Of the 300 public sector services in Great Britain identified by Fisk in 1990, 280 were managed by English and Welsh local authorities (Fisk, 1990, p 3). These included many of the largest and smallest services, in terms of the number of their service users.
The establishment of the early schemes in Stockport and the London Borough of Hammersmith and Fulham have been described in Chapter Four and some of the debates concerning the technology options and ways of configuring social alarm services have been initiated. Notable, however, is the extent to which the social welfare perspective, exemplified by the Stockport scheme, was set aside as housing authorities developed services that primarily responded to their management requirements for sheltered housing. To put it bluntly, older people with high levels of support needs, whether or not living in sheltered housing, were not their responsibility and they, generally speaking, saw their social welfare objectives in terms of responding in emergencies rather than supporting independent living. But social alarms were attractive to housing authorities because of their perceived ability to improve the efficiency of sheltered housing services, make revenue savings and, in the words of Parry and Thompson (1993, p 16) make a “major contribution towards improving the working conditions of many wardens”.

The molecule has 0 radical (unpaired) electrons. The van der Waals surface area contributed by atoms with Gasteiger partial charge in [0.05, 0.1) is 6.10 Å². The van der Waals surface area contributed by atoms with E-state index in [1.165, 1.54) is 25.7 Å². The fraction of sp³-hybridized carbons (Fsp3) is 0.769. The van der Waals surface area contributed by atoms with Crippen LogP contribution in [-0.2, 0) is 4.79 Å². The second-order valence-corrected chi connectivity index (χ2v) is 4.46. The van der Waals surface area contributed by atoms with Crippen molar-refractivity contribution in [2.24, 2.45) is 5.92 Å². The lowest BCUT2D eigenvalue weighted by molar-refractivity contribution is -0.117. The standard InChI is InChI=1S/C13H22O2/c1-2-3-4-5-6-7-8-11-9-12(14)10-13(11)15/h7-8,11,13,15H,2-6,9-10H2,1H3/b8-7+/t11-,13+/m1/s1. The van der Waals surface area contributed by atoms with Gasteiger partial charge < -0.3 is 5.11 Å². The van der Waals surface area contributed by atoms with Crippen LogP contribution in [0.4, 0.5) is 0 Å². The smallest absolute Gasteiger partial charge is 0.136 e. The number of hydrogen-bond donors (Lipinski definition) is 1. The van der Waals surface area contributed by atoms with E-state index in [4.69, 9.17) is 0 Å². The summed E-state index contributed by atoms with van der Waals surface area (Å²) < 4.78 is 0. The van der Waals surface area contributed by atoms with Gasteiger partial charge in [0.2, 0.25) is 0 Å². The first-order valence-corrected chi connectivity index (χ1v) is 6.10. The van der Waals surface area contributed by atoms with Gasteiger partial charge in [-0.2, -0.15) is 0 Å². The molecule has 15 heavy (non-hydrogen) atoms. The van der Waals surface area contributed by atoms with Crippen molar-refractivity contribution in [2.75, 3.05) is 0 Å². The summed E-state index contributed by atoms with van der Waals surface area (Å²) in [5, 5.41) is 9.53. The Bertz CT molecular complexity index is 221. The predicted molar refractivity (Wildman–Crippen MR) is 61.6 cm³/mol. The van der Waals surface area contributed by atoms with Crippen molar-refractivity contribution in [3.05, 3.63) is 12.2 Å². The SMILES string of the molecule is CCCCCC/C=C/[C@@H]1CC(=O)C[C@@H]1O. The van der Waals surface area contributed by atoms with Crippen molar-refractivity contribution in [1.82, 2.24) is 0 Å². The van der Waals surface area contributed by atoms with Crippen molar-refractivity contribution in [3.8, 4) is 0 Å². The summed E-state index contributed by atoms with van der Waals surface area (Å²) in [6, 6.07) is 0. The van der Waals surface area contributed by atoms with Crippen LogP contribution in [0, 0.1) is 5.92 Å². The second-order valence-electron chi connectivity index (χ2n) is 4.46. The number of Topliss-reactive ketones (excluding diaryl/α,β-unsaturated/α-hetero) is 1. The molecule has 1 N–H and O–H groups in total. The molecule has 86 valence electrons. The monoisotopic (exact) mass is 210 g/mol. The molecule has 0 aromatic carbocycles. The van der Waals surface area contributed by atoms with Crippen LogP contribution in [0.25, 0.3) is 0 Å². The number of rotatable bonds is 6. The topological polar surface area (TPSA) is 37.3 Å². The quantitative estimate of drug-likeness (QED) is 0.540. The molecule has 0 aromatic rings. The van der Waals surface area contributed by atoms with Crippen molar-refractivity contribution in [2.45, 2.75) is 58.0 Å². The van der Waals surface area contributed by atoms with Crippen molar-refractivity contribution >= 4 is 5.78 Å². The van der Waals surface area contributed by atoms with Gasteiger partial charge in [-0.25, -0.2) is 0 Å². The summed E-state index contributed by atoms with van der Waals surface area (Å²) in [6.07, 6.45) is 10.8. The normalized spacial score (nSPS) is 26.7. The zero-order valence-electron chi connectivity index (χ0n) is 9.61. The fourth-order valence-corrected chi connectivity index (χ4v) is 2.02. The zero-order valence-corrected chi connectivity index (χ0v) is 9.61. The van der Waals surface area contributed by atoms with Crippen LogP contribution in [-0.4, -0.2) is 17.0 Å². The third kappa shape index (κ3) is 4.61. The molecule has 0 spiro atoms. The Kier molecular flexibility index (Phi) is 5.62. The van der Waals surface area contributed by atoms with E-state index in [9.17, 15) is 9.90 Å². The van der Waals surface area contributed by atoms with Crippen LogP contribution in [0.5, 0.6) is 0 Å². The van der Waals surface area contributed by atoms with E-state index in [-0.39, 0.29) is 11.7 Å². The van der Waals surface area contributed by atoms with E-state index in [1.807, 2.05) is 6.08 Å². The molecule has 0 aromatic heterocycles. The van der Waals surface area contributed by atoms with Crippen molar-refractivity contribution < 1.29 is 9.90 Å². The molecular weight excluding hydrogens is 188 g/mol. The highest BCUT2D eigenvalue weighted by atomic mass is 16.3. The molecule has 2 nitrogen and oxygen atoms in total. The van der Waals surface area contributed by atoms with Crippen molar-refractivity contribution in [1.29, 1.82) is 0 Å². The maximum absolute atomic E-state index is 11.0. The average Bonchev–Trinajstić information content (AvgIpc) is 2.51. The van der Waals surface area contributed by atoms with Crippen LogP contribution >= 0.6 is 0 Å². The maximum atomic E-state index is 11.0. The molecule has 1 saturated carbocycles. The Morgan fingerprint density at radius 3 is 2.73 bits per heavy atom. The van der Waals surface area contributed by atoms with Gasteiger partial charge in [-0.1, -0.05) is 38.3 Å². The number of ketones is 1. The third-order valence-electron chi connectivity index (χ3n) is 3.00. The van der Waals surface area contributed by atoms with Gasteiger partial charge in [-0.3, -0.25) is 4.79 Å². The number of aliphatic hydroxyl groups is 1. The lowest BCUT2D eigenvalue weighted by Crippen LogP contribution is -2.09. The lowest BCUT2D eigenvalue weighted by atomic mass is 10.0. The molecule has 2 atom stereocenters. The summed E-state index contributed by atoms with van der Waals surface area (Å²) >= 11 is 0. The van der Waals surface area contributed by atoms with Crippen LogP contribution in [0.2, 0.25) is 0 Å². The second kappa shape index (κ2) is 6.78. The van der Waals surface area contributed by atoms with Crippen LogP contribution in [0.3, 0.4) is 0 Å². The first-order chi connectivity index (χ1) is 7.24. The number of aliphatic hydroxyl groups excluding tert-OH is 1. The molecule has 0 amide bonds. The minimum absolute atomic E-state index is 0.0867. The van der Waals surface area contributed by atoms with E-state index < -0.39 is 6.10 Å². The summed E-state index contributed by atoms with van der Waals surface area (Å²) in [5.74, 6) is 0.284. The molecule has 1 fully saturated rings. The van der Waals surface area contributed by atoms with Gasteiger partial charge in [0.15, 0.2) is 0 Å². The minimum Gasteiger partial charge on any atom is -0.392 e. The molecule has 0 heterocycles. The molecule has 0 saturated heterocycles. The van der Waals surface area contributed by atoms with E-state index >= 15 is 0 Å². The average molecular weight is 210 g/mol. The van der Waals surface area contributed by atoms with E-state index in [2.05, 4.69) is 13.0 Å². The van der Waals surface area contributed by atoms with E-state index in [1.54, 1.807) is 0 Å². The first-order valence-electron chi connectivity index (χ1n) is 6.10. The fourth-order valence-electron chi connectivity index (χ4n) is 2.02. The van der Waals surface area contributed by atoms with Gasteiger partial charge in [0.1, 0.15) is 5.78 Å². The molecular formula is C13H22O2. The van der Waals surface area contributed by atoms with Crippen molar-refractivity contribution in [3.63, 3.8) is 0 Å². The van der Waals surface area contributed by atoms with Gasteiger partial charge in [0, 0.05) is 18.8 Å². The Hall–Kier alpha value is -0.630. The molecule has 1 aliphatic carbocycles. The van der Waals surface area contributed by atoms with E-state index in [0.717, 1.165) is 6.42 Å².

It is small wonder that social services authorities had to stand on the sidelines while their housing colleagues were almost indecent in their haste to acquire the new technologies and garner the associated kudos. In some instances the social welfare practitioners may have appeared suspicious and/or hostile towards such developments and that, perhaps, was entirely predictable.
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